How can this illogical conceptualization of sovereignty harmoniously coexist with God’s impartiality?  Is God truly an impartial judge if the elect’s impenitence does not jeopardize their salvation?  By inordinately emphasizing God’s sovereignty His impartiality is essentially nullified.  Like it or not, God granting one impenitent murderer eternal life over another because His divine sovereignty chose that individual before the foundation of the world renders God a partial judge.

Someone might respond, “His grace is bestowed on the elect through Jesus Christ’s blood.  Granting eternal life in spite of impenitence is an expression of God’s grace, not partiality.”  Really?  Remember Paul’s declaration, “What shall we say then? Shall we continue in sin that grace may abound? Certainly not! How shall we who died to sin live any longer in it?” (Romans 6:1-2)  As Paul vigorously asserts, God’s grace does not grant a regenerated person license to continue sinful activity (a.k.a. impenitence).  According to the Holy Spirit, God’s goodness (which would surely include His grace) leads us to repentance.  (Romans 2:4)  God, “commands all men everywhere to repent,” His goodness leads humans to repent, yet many would conclude that repentance is necessary for most, but unnecessary for some since God’s irresistible grace will save them.   Moreover, what value or relevance does repentance have for anyone in such a system?

  • If once regenerated the elect need not repent to be saved,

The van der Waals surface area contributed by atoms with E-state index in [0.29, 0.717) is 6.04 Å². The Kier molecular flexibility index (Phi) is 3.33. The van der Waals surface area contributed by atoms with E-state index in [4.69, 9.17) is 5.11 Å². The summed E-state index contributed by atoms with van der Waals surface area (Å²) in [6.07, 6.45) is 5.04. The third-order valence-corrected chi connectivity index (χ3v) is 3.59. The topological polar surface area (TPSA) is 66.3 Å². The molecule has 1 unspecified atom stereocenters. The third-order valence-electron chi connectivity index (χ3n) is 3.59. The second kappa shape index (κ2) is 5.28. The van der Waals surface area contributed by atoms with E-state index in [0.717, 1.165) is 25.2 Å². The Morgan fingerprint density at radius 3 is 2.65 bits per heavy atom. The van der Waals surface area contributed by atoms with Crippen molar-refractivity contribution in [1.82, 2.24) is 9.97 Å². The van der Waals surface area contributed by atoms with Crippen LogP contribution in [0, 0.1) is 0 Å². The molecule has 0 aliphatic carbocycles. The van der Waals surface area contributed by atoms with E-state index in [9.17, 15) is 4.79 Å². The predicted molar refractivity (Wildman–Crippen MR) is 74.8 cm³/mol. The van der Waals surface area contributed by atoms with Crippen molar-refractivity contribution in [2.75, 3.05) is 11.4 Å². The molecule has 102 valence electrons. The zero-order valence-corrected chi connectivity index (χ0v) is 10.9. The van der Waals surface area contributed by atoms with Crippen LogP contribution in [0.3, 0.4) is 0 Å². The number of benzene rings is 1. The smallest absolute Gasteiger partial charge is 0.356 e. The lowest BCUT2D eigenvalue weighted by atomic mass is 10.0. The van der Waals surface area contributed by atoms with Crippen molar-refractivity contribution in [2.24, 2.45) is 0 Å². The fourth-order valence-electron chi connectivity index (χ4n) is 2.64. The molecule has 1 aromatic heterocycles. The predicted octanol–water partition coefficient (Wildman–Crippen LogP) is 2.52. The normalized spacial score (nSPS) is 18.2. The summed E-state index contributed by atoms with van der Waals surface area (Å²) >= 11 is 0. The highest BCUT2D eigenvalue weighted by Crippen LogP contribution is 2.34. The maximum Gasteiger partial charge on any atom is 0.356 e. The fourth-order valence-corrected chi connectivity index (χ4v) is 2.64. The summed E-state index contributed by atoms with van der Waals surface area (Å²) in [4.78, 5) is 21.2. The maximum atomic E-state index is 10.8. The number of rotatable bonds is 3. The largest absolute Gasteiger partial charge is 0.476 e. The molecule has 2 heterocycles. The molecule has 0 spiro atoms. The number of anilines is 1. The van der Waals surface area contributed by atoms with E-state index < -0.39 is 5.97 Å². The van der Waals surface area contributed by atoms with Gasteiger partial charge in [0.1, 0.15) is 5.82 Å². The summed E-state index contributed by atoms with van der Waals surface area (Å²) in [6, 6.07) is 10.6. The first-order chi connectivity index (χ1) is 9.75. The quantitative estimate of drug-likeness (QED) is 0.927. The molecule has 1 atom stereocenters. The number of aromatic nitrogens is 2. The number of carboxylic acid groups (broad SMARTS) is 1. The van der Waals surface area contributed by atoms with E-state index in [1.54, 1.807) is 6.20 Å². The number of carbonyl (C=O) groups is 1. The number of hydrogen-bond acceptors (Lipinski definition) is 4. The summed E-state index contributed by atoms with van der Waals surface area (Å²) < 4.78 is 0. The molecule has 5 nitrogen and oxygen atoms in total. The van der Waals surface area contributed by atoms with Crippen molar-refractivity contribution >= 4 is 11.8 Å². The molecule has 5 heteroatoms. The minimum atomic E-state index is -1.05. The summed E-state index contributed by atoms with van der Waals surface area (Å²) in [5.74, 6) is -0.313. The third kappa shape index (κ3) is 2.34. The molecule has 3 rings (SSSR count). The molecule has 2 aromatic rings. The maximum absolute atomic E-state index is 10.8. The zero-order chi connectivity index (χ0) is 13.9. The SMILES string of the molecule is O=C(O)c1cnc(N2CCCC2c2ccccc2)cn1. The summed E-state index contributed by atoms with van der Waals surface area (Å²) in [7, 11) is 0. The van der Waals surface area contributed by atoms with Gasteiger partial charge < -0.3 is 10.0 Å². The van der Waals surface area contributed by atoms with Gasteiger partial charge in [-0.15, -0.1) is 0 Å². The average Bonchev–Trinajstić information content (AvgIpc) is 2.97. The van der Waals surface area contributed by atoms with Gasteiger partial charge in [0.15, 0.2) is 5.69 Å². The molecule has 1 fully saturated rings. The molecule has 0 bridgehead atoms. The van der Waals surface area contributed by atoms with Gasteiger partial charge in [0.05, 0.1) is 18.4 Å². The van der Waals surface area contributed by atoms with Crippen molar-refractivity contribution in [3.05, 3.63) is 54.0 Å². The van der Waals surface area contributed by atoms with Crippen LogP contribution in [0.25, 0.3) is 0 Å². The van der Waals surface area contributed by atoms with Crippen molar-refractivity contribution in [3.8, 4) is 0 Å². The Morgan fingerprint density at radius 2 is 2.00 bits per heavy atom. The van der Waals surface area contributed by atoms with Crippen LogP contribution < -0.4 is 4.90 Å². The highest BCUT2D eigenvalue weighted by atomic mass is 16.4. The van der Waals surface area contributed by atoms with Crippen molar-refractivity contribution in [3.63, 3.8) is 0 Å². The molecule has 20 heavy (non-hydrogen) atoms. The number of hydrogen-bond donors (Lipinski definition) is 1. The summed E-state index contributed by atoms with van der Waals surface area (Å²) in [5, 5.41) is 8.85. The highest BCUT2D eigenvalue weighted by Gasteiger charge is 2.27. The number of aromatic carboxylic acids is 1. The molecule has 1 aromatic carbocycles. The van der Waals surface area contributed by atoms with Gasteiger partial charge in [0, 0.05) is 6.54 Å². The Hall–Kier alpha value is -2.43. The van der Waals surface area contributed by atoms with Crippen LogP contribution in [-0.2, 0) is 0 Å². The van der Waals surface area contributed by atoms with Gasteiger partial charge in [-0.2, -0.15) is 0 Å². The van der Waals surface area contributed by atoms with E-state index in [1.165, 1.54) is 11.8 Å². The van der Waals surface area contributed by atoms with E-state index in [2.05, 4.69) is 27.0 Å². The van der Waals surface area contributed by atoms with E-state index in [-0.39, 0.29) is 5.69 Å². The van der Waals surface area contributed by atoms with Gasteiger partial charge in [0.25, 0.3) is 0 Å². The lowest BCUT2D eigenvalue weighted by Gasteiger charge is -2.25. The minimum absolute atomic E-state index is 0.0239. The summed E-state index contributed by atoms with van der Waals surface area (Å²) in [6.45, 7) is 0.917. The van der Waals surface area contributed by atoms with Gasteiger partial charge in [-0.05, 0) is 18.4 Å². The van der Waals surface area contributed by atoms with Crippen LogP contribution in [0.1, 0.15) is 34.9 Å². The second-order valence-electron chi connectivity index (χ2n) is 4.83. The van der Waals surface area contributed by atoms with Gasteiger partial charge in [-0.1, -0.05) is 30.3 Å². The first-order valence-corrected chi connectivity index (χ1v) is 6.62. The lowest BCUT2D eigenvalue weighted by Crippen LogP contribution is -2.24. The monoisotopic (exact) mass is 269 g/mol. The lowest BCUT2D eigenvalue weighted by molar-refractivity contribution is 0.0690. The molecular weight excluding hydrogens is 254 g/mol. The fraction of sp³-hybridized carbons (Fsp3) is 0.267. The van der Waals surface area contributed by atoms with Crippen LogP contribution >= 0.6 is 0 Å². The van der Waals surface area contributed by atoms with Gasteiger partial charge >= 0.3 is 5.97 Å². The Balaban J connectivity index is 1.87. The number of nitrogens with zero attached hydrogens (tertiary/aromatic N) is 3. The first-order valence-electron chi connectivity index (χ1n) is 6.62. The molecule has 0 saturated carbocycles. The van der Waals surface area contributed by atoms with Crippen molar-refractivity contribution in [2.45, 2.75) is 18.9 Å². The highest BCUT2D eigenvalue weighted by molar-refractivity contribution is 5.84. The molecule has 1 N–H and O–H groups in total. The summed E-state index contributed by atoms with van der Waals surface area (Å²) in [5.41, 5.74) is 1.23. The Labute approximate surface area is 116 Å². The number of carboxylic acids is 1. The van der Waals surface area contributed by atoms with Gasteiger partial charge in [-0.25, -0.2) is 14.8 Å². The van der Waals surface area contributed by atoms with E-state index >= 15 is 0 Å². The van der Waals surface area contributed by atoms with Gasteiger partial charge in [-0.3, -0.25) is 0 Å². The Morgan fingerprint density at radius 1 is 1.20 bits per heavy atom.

• And if the unregenerate will not repent without the miraculous imposition of God’s Spirit,

  • Then why does God command repentance at all?

The command to repent is essentially superfluous and meaningless if such things be true.  Once again, how can we say that an impenitent murderer can be granted eternal life thanks to God’s grace and not make God a partial judge in the process?

In closing, do impenitent Christians really have anything to fear?  The Holy Spirit says, “Yes!  God is an impartial judge.  Failure to obey and repent will result in condemnation.”  Contemporary theology seductively croons, “No!  You will be saved in spite of your disobedience and impenitence.  Be assured that God’s grace will abound to eternal life.”  My friends, carefully weigh the theological consequences before you place your trust in a doctrine which forces its adherents to overlook or undervalue significant portions of God’s character.

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Wade Stanley Written by:


  1. Mike Horyn
    April 15, 2011

    Thank you! A thoughtful and well written reply. I believe that God is Sovereign and that Christ died for His people. However, there are far too many warnings, like those you have mentioned, to be ignored.
    Mike Horyn

  2. April 15, 2011

    @Mike Horyn Thanks for visiting Mike. God’s sovereignty is often difficult to reconcile with our free will. He is the potter we are the clay. And yet He permits us to pursue either righteousness or lawlessness by bestowing free will. How we exercise that free will be impartially judged one day by a God who does not play favorites. As you say, there are too many warnings to ignore.